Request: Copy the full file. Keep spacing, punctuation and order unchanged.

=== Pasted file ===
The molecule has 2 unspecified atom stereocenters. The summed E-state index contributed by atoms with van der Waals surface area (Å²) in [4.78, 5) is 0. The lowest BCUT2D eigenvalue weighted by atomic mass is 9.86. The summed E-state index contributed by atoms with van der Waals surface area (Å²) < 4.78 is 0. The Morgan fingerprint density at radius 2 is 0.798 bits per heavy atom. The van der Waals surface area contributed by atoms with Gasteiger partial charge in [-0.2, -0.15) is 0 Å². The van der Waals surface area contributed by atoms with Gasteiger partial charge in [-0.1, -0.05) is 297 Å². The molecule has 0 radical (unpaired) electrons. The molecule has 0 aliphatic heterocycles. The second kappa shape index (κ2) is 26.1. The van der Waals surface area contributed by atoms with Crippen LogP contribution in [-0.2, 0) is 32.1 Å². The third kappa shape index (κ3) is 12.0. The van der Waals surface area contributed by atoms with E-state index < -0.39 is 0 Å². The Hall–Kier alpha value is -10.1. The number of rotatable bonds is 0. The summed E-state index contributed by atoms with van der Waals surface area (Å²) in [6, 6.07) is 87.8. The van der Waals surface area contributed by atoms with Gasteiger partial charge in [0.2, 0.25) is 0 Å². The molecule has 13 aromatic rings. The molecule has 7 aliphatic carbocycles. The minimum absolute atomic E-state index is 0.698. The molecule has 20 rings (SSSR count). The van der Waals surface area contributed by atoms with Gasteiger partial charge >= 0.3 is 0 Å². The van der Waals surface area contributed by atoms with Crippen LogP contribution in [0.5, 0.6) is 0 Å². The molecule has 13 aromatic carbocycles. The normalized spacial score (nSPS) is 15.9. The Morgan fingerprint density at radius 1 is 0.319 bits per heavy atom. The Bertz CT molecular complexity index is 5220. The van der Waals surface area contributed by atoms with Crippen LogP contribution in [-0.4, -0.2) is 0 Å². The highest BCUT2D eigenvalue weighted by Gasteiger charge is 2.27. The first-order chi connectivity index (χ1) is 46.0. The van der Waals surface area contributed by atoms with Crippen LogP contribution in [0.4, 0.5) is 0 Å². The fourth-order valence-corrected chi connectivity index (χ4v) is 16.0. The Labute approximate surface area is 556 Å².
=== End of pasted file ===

The molecule has 2 unspecified atom stereocenters. The summed E-state index contributed by atoms with van der Waals surface area (Å²) in [4.78, 5) is 0. The lowest BCUT2D eigenvalue weighted by atomic mass is 9.86. The summed E-state index contributed by atoms with van der Waals surface area (Å²) < 4.78 is 0. The Morgan fingerprint density at radius 2 is 0.798 bits per heavy atom. The van der Waals surface area contributed by atoms with Gasteiger partial charge in [-0.2, -0.15) is 0 Å². The van der Waals surface area contributed by atoms with Gasteiger partial charge in [-0.1, -0.05) is 297 Å². The molecule has 0 radical (unpaired) electrons. The molecule has 0 aliphatic heterocycles. The second kappa shape index (κ2) is 26.1. The van der Waals surface area contributed by atoms with Crippen LogP contribution in [-0.2, 0) is 32.1 Å². The third kappa shape index (κ3) is 12.0. The van der Waals surface area contributed by atoms with E-state index < -0.39 is 0 Å². The Hall–Kier alpha value is -10.1. The number of rotatable bonds is 0. The summed E-state index contributed by atoms with van der Waals surface area (Å²) in [6, 6.07) is 87.8. The van der Waals surface area contributed by atoms with Gasteiger partial charge in [0.2, 0.25) is 0 Å². The molecule has 13 aromatic rings. The molecule has 7 aliphatic carbocycles. The minimum absolute atomic E-state index is 0.698. The molecule has 20 rings (SSSR count). The van der Waals surface area contributed by atoms with Gasteiger partial charge >= 0.3 is 0 Å². The van der Waals surface area contributed by atoms with Crippen LogP contribution in [0.5, 0.6) is 0 Å². The molecule has 13 aromatic carbocycles. The normalized spacial score (nSPS) is 15.9. The Morgan fingerprint density at radius 1 is 0.319 bits per heavy atom. The Bertz CT molecular complexity index is 5220. The van der Waals surface area contributed by atoms with Crippen LogP contribution in [-0.4, -0.2) is 0 Å². The highest BCUT2D eigenvalue weighted by Gasteiger charge is 2.27. The first-order chi connectivity index (χ1) is 46.0. The van der Waals surface area contributed by atoms with Crippen LogP contribution in [0.4, 0.5) is 0 Å². The fourth-order valence-corrected chi connectivity index (χ4v) is 16.0. The Labute approximate surface area is 556 Å².